A New York City performance of Shakespeare’s Julius Caesar was interrupted by protesters, for the second time, over the weekend, according to New York Post.
Javanni Valle, 26, and Salvatore Cipolla, 28, were arrested and charged with trespassing and disorderly conduct when they allegedly disrupted the Public Theater’s final staging of the iconic play. Their interpretation has been the center of a nationwide controversy, as it replaced the titular Roman emperor with an actor who resembles President Trump.
Valle and Cipolla allegedly rushed the stage at different segments of the performance, with one protester yelling “Liberal hate kills!”
“During the show a guy jumped on stage, had on fake camera glasses, calling everyone Goebbels and Nazis and he was tackled and [taken] out,” a spectator told New York Post. “It was unsettling.”
The theatergoer noted that the second protester made his move during the infamous assassination scene, and was quickly apprehended, grumbling “I’m tired of this bulls***” as he was carried away.
Sunday’s stunt comes just two days after another critic derailed the production.
On Friday, right-wing activist Laura Loomer, 24, livestreamed herself rushing the stage, yelling “Stop the normalization of political violence against the right! This is unacceptable!” She was arrested, but released within several hours, according to CBS News. Despite being briefly incarcerated, Loomer said she did not regret her actions and would do it over again, Crime Online has reported.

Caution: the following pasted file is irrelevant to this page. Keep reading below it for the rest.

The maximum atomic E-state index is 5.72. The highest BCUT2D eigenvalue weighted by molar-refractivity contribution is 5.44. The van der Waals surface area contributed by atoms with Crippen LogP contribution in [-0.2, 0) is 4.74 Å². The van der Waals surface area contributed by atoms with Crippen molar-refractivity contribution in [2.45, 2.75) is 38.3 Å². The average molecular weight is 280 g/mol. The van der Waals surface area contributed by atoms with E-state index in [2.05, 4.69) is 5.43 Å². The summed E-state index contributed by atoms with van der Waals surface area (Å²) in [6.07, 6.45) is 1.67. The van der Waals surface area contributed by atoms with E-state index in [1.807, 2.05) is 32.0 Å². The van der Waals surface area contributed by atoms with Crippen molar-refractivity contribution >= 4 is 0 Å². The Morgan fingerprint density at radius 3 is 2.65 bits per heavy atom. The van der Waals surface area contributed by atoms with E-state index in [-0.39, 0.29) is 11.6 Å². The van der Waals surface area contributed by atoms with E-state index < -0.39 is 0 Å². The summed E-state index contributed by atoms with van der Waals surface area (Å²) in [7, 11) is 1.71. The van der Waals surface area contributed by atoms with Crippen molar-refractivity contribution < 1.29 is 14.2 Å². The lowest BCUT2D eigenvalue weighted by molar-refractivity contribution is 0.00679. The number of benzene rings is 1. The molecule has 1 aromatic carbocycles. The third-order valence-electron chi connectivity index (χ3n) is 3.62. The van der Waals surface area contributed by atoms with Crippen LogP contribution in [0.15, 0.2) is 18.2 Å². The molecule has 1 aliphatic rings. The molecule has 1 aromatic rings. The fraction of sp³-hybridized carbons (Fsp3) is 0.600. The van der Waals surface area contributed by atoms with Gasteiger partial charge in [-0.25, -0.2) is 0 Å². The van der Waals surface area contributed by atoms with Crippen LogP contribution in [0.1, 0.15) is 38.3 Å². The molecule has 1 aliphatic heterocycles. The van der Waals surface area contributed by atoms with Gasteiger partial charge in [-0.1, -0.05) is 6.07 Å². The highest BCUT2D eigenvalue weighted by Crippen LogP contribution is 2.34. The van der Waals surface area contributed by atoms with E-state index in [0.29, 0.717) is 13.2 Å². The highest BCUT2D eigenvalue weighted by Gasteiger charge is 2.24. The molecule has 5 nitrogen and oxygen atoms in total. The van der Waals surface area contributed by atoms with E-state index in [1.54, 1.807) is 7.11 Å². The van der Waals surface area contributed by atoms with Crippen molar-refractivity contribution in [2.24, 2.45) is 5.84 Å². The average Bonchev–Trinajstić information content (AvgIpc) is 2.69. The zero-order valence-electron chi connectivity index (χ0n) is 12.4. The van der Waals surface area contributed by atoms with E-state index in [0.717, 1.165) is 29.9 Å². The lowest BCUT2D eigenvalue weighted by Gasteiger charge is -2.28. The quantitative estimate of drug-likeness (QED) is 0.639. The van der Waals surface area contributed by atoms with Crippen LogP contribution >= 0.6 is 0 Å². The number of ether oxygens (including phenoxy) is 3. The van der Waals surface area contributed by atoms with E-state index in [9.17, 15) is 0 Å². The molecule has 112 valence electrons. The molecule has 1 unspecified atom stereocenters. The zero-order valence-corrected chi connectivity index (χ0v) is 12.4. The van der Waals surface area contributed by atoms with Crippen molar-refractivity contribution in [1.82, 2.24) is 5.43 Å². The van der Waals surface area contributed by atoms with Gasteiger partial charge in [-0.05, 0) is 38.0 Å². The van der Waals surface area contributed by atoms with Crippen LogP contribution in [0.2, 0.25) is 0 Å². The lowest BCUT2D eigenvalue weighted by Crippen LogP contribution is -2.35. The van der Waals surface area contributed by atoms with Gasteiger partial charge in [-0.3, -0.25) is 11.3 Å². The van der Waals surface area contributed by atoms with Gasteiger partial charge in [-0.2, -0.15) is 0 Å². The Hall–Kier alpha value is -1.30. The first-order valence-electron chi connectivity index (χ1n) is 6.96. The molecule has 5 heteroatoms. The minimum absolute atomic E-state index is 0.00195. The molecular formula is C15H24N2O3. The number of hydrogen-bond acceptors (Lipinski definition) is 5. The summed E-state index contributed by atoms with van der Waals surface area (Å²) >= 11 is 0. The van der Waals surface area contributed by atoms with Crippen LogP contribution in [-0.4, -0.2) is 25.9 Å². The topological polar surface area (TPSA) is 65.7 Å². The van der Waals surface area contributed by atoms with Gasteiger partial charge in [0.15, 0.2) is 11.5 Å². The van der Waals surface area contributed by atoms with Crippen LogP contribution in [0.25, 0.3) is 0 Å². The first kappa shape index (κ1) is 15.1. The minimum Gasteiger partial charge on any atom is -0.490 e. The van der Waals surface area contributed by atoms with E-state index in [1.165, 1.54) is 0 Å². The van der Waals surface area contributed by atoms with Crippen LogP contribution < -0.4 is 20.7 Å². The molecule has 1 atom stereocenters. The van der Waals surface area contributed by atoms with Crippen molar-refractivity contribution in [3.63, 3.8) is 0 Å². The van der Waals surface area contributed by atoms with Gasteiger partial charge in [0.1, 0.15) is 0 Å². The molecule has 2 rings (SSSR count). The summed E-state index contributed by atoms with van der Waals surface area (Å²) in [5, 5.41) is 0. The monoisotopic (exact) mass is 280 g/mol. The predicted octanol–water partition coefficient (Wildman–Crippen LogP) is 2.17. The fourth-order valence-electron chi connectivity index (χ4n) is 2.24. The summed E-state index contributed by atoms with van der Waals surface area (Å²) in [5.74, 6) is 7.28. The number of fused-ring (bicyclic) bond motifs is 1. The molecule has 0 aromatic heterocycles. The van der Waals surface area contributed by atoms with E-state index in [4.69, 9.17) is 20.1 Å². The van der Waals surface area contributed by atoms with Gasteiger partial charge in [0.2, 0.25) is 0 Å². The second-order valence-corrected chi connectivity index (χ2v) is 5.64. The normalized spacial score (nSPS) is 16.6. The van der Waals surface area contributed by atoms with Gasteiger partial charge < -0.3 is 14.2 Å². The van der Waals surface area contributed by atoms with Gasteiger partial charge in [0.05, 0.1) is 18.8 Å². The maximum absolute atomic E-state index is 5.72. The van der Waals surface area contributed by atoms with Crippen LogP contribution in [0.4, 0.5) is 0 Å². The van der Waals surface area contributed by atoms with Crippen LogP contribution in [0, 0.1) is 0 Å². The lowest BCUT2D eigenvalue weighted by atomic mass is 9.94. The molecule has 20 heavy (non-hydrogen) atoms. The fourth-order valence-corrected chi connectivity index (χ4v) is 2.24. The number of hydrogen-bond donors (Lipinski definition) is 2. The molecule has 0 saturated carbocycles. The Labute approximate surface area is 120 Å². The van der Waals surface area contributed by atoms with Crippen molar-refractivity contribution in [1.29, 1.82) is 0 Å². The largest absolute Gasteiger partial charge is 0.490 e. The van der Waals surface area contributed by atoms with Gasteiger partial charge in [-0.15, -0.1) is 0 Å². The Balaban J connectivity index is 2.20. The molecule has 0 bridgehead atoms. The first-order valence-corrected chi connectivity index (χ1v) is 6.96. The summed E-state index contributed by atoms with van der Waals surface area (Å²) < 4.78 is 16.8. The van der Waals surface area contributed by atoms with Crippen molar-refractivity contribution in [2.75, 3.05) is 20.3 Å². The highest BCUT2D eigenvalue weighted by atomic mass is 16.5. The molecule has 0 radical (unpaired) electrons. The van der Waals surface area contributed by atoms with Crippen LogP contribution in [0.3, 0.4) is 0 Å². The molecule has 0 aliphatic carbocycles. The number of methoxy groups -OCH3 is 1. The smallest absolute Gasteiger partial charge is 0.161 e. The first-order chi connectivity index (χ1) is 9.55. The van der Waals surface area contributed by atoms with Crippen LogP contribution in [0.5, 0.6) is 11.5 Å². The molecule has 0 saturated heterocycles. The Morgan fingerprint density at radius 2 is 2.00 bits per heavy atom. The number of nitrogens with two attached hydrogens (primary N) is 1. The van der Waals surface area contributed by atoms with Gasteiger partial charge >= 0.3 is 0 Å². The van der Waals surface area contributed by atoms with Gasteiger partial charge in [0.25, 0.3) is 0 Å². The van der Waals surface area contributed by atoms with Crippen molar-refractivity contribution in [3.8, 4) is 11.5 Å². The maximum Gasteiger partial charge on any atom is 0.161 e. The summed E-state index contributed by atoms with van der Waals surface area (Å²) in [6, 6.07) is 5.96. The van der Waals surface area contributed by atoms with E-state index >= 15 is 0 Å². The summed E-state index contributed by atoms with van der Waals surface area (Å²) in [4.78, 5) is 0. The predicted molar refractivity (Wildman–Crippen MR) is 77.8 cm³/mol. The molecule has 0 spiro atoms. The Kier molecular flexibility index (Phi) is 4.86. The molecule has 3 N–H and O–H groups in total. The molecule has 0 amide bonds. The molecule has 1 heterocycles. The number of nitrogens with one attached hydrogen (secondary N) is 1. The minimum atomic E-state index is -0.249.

Supporters of the president have taken issue with the play since its inception, as the dramatization ends with the Trump-like figure getting violently stabbed to death.
Due to the controversial subject matter, and the notion that the play may condone violence against a sitting president, the Public Theater has faced serious blowback from these performances. Some major sponsors have even pulled their funding, including Delta and Bank of America, according to USA Today.
Delta was particularly candid, tweeting that the production “crossed the line on the standards of good taste.”
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